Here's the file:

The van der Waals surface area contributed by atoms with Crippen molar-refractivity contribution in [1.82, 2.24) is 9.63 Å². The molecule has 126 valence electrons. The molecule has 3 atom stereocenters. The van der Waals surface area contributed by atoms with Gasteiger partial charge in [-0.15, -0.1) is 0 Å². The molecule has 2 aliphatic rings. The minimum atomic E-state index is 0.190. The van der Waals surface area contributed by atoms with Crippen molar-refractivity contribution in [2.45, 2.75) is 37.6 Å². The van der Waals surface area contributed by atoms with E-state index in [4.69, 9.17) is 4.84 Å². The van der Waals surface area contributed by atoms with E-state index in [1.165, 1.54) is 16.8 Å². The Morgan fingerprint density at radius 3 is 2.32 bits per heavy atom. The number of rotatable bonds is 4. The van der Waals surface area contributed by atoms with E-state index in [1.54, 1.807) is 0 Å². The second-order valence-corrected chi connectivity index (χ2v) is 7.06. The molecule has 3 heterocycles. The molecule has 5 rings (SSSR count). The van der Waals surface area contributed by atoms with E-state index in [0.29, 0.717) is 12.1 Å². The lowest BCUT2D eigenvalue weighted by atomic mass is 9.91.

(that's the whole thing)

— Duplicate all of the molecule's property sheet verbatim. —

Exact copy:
The van der Waals surface area contributed by atoms with Crippen molar-refractivity contribution in [1.82, 2.24) is 9.63 Å². The molecule has 126 valence electrons. The molecule has 3 atom stereocenters. The van der Waals surface area contributed by atoms with Gasteiger partial charge in [-0.15, -0.1) is 0 Å². The molecule has 2 aliphatic rings. The minimum atomic E-state index is 0.190. The van der Waals surface area contributed by atoms with Crippen molar-refractivity contribution in [2.45, 2.75) is 37.6 Å². The van der Waals surface area contributed by atoms with E-state index in [4.69, 9.17) is 4.84 Å². The van der Waals surface area contributed by atoms with E-state index in [1.165, 1.54) is 16.8 Å². The Morgan fingerprint density at radius 3 is 2.32 bits per heavy atom. The number of rotatable bonds is 4. The van der Waals surface area contributed by atoms with E-state index in [1.54, 1.807) is 0 Å². The second-order valence-corrected chi connectivity index (χ2v) is 7.06. The molecule has 3 heterocycles. The molecule has 5 rings (SSSR count). The van der Waals surface area contributed by atoms with E-state index in [0.29, 0.717) is 12.1 Å². The lowest BCUT2D eigenvalue weighted by atomic mass is 9.91.